Immunohistochemical staining was performed in 21 primary lesions and 51 metastatic lesions. We reviewed all immunohistochemical staining and classified results as positive or negative. The results are shown in Table 6. Staining for CD10 and epithelial membrane antigen (EMA) was positive in most primary and metastatic CCRCCs. Renal cell carcinoma marker (RCC Ma), pan-cytokeratin (CK), vimentin (VT), and PAX2 showed positive staining in approximately 50% of the primary and metastatic CCRCCs. Cytokeratin 7 (CK7) showed positive staining in only one case of metastatic CCRCC, and cytokeratin 20 (CK20) showed negative staining in all stained tumors. Immunohistochemical results between primary and metastatic lesions were not statistically different (Table 6).

Immunohistochemical results of primary and metastatic clear cell renal cell carcinomas

Diagnosis of the three metastatic lesions exclusively composed of non-characteristic, unclassifiable histology was difficult, but immunohistochemical staining aided in making the correct diagnosis (Fig. 2).

Fig. 2

(A) Primary clear cell renal cell carcinoma composed of typical clear cells with rhabdoid features. (B) Metastatic lesion of a lung mainly composed of tumor cells with unclassifiable morphology. Immunohistochemical staining of a metastatic lesion showing CD10 (C) and vimentin (D) positivity.

DISCUSSION

In this study, we found that metastatic CCRCCs frequently showed non-typical histologic features such as eosinophilic cytoplasm, rhabdoid features, and sarcomatoid differentiation, which were features also found in corresponding primary lesions. These non-typical histologic variations occasionally made the diagnosis of metastatic RCC difficult, and in these cases, histologic review of the primary lesion is important for the diagnosis of metastatic RCC.

Abel et al.20,21 claimed that preoperative biopsy specimens were limited in their ability to identify histologic subtype (especially non-clear cell type), Fuhrman nuclear grade, or sarcomatoid differentiation. They analyzed needle biopsy specimens from primary or metastatic lesions from patients with metastatic RCC compared with cytoreductive nephrectomy specimens.20 When surgical resection is not available, they recommend obtaining multiple samples from primary sites to obtain more precise information about the tumor.20 The studies involved all subtypes of RCC samples, but this study only included CCRCC samples. We also experienced the limitation of small biopsy specimens showing only non-typical histologic features. However, because we analyzed mainly resected specimens, the difficulties of diagnosing metastatic CCRCC were thought to be due to non-typical histologic features, which tended to appear frequently in metastatic CCRCCs, rather than small specimen size. As mentioned earlier, 29 of 119 (24.4%) metastatic CCRCC cases showed non-clear cell morphology only, while all 81 primary CCRCC cases contained a typical clear cell area.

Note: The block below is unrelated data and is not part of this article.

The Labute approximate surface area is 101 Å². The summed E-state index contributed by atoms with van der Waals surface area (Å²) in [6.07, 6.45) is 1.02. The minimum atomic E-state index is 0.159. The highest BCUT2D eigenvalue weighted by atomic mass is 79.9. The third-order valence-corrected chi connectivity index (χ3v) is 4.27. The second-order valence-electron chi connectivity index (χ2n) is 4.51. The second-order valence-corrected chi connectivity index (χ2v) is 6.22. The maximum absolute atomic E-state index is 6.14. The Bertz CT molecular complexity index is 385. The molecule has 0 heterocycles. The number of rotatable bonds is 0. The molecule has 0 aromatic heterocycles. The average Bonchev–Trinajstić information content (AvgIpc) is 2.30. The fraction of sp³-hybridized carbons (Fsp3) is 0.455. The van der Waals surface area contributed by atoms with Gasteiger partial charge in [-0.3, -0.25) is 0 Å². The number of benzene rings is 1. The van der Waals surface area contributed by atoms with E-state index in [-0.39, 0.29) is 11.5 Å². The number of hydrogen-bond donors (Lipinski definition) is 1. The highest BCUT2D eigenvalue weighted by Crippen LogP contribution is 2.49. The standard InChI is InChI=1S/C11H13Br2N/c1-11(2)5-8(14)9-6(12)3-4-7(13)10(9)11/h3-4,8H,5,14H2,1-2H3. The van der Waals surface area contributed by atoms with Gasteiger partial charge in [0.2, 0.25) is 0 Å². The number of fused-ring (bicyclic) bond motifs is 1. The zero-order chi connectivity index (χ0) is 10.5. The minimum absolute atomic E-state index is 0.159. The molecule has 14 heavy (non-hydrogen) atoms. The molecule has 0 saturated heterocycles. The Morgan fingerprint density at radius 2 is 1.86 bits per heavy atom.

The rhabdoid cells in RCCs have a high nuclear grade and are associated with a high nuclear grade of a non-rhabdoid RCC component. Additionally, the presence of rhabdoid features in RCC is related to advanced pathologic stage. These associations suggest that identification of the rhabdoid feature in RCC likely portends a poor outcome.12 One study suggests that RCC with rhabdoid features is a highly aggressive neoplasm with a malignant behavior that may be due to the high activity of cell proliferation of the rhabdoid area.13 Another study suggests that rhabdoid areas show higher immunohistochemical p53 positivity than non-rhabdoid areas in the same tumors.15 Molecular genetic studies in a few cases have shown concordant loss of chromosome 3p and a VHL gene mutation in rhabdoid and clear cells from the same case, suggesting divergent differentiation from the same clone.22 Rhabdoid RCC is associated with sarcomatoid RCC in a significant number (22%) of cases.22 In this study, rhabdoid features were observed in approximately 30% of metastatic CCRCCs, and this frequency is quite higher than in primary lesions of RCC.12-16 This finding also suggests that rhabdoid features are associated with a poor prognosis.

Several studies have suggested that most primary and metastatic CCRCCs are positive for CD10.23-27 These studies have shown that the immunohistochemical results of RCC Ma, CK, EMA, and VT staining were variable but have relatively high positivity in primary and metastatic CCRCCs.23-28 Additionally, these studies reported low positivity of CK7 and negativity of CK20 in primary CCRCCs.23 Although we investigated 21 primary lesions and 51 metastatic lesions with immunohistochemical staining, our findings were similar to those of the previous study. The positivity of CD10 and EMA and negativity of CK7 suggested metastatic CCRCC, which suggests that CD10, EMA, and CK7 may be useful makers for diagnosis of metastatic CCRCC. Also, recent studies have proposed the utility of PAX-2 or PAX-8 for the diagnosis of metastatic RCC.19,27,29,30